Take a little inspiration from the ring. Plant your feet about shoulder-width apart and start punching the air, shuffling back and forth while you do it. You can pretend you're raising your fists at the couple who didn't tip or that guy who clips his toenails at his desk -- whatever keeps you moving and gets your heart rate up. Then, pretend you're pummeling a punching bag, moving your fists in a vertical, circular motion.
This one is a little less discreet -- you might have to close the door to your office or head outside -- but it's effective, both for relieving stress and getting in a little cardio.
We're going to go ahead and assume that wherever you work has walls ... or at least some sort of solid, vertical surface that's lean-worthy. Go find one and lean back.
Then, stick your legs out so that your back and head are against the wall but your legs aren't (a foot, 2 feet -- whatever feels comfortable). Bend your legs and slide down the wall until it looks like you're sitting. Hold for a few seconds and then slide back up.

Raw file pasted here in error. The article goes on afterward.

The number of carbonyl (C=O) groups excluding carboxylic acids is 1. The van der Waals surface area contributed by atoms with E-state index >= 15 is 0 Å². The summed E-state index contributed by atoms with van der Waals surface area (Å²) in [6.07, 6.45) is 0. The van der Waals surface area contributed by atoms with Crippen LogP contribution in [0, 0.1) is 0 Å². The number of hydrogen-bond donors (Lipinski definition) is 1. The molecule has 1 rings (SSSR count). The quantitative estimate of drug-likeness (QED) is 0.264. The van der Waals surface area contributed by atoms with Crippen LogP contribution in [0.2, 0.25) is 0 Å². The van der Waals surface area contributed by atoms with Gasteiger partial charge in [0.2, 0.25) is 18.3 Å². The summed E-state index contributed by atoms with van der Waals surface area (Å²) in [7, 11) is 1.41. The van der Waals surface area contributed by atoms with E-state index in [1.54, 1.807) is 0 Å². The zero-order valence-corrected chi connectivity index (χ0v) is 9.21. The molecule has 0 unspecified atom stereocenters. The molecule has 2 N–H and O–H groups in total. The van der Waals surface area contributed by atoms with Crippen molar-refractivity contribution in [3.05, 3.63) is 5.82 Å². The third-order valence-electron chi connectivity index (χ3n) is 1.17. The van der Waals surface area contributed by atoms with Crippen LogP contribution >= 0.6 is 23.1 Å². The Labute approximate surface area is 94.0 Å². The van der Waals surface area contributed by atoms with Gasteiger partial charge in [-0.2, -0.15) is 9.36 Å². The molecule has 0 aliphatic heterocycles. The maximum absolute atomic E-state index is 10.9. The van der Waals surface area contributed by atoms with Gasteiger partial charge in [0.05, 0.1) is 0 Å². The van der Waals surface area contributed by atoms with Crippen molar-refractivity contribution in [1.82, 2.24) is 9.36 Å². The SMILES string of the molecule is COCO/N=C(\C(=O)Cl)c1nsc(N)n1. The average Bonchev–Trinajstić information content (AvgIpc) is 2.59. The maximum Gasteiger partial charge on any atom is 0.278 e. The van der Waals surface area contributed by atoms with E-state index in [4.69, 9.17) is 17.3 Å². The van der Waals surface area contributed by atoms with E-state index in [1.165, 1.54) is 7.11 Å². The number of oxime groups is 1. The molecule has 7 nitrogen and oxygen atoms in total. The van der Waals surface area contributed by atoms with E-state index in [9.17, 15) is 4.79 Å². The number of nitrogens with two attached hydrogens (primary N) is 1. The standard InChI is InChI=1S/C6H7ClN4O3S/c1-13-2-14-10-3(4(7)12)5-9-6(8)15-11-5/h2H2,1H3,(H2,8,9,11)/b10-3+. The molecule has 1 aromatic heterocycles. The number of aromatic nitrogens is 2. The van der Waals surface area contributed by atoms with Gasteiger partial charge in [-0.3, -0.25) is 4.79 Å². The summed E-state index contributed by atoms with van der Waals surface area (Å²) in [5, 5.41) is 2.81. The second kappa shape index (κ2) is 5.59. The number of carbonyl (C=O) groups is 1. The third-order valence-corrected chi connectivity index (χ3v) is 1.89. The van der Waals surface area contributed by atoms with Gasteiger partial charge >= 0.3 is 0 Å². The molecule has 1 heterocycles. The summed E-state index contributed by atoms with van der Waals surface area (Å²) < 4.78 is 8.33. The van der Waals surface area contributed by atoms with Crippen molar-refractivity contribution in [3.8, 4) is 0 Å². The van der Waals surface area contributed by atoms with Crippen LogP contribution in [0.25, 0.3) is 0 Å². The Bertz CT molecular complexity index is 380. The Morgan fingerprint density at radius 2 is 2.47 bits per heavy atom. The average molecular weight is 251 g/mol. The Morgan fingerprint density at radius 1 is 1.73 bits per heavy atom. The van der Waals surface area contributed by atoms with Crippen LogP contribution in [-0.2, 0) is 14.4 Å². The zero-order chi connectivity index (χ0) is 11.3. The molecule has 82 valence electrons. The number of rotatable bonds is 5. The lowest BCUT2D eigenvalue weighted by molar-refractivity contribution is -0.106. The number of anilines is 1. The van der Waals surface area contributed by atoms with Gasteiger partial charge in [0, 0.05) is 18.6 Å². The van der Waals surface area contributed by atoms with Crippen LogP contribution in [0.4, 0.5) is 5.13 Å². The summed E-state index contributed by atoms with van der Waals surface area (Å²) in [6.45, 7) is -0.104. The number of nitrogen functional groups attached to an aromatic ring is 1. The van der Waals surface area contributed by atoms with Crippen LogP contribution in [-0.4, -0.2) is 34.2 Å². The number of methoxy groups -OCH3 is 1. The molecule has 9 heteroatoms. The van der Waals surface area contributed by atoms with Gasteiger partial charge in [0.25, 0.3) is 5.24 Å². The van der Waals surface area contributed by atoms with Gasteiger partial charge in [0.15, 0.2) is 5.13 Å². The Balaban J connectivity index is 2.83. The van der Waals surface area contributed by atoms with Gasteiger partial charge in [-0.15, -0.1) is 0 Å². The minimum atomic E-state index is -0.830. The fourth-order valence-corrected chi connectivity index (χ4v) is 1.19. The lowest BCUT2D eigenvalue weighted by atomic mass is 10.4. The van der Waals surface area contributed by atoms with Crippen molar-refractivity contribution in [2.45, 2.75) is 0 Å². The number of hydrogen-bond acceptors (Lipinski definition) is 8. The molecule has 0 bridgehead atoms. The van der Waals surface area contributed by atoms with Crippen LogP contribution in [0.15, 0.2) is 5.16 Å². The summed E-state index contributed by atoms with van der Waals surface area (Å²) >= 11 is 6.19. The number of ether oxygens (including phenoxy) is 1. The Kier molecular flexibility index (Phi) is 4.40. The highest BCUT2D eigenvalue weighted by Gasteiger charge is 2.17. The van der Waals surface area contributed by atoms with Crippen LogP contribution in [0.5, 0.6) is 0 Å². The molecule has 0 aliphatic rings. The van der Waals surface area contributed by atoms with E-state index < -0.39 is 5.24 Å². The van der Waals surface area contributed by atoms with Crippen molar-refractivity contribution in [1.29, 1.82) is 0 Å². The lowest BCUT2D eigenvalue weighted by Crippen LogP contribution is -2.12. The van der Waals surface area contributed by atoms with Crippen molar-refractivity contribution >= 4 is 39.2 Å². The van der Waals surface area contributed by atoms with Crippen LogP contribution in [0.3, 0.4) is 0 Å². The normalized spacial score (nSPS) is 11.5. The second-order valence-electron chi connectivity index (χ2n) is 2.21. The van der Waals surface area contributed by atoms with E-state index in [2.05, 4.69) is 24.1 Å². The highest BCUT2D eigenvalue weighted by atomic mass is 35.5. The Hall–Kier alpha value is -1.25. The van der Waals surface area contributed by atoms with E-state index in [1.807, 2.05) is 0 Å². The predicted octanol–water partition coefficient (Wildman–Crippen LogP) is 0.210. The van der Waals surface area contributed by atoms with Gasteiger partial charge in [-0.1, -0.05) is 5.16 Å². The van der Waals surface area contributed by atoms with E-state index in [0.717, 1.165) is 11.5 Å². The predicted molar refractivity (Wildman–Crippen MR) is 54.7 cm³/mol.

The most important thing to remember about squats: Pay attention to your knees. Knees are fantastically hard-working but tricky joints. Be as careful with them as you would be with a new iPhone. Knees are way more expensive.
They shouldn't be going over your ankles at any point, and if they hurt, stop. Make sure you aren't twisting them at all, and feel free to adjust the angle of your knees to the wall. According to a study from California State University, a knee angle below 50 degrees puts less stress on the joint, so if you're prone to hobbling, keep that in mind.
Is exercising at work widely accepted? Visit Discovery Fit & Health to learn if exercising at work is widely accepted.
- Cunha, John P. "Cauliflower Ear." MedicineNet.com. (Feb. 13, 2011)http://www.medicinenet.com/cauliflower_ear/article.htm.
- Escamilla, RF, et al. "Patellofemoral joint force and stress during the wall squat and one-leg squat." Medicine and Science in Sports and Exercise. April 2009. (Feb. 13, 2011)http://www.ncbi.nlm.nih.gov/pubmed/19276845.
- Mayo Clinic. "Pinched Nerve." (Feb. 13, 2011)http://www.mayoclinic.com/health/pinched-nerve/DS00879
- National Institute of Neurological Disorders and Stroke. "Carpal TUNNEL Syndrome Fact Sheet." November 2002. (Feb. 13, 2011) http://www.ninds.nih.gov/disorders/carpal_tunnel/detail_carpal_tunnel.htm